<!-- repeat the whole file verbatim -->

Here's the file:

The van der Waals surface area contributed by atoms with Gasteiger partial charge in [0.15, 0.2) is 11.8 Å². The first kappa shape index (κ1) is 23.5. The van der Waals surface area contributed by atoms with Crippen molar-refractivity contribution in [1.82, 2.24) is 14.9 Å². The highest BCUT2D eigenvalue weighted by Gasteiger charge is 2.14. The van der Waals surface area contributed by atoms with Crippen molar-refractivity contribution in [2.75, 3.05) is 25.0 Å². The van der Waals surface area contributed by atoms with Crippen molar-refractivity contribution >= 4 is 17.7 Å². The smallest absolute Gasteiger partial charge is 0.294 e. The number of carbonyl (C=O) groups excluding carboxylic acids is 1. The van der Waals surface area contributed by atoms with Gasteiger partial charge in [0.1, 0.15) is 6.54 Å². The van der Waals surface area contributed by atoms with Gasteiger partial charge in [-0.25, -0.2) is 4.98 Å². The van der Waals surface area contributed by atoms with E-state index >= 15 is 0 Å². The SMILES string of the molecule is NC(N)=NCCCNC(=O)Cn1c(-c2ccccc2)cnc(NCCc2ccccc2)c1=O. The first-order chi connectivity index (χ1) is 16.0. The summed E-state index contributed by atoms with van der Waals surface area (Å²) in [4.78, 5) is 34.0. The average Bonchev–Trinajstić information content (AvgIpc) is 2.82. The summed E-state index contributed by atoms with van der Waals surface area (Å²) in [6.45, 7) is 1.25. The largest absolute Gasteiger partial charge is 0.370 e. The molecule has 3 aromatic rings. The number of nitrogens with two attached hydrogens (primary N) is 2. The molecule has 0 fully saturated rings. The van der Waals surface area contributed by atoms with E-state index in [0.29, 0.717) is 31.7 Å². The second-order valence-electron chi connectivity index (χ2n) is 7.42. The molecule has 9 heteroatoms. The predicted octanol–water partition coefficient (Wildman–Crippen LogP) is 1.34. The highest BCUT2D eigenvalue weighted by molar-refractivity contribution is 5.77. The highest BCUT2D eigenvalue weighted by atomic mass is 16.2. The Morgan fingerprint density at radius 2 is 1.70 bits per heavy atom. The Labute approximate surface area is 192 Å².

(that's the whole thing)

The van der Waals surface area contributed by atoms with Gasteiger partial charge in [0.15, 0.2) is 11.8 Å². The first kappa shape index (κ1) is 23.5. The van der Waals surface area contributed by atoms with Crippen molar-refractivity contribution in [1.82, 2.24) is 14.9 Å². The highest BCUT2D eigenvalue weighted by Gasteiger charge is 2.14. The van der Waals surface area contributed by atoms with Crippen molar-refractivity contribution in [2.75, 3.05) is 25.0 Å². The van der Waals surface area contributed by atoms with Crippen molar-refractivity contribution >= 4 is 17.7 Å². The smallest absolute Gasteiger partial charge is 0.294 e. The number of carbonyl (C=O) groups excluding carboxylic acids is 1. The van der Waals surface area contributed by atoms with Gasteiger partial charge in [0.1, 0.15) is 6.54 Å². The van der Waals surface area contributed by atoms with Gasteiger partial charge in [-0.25, -0.2) is 4.98 Å². The van der Waals surface area contributed by atoms with E-state index >= 15 is 0 Å². The SMILES string of the molecule is NC(N)=NCCCNC(=O)Cn1c(-c2ccccc2)cnc(NCCc2ccccc2)c1=O. The first-order chi connectivity index (χ1) is 16.0. The summed E-state index contributed by atoms with van der Waals surface area (Å²) in [4.78, 5) is 34.0. The average Bonchev–Trinajstić information content (AvgIpc) is 2.82. The summed E-state index contributed by atoms with van der Waals surface area (Å²) in [6.45, 7) is 1.25. The largest absolute Gasteiger partial charge is 0.370 e. The molecule has 3 aromatic rings. The number of nitrogens with two attached hydrogens (primary N) is 2. The molecule has 0 fully saturated rings. The van der Waals surface area contributed by atoms with E-state index in [0.29, 0.717) is 31.7 Å². The second-order valence-electron chi connectivity index (χ2n) is 7.42. The molecule has 9 heteroatoms. The predicted octanol–water partition coefficient (Wildman–Crippen LogP) is 1.34. The highest BCUT2D eigenvalue weighted by molar-refractivity contribution is 5.77. The highest BCUT2D eigenvalue weighted by atomic mass is 16.2. The Morgan fingerprint density at radius 2 is 1.70 bits per heavy atom. The Labute approximate surface area is 192 Å².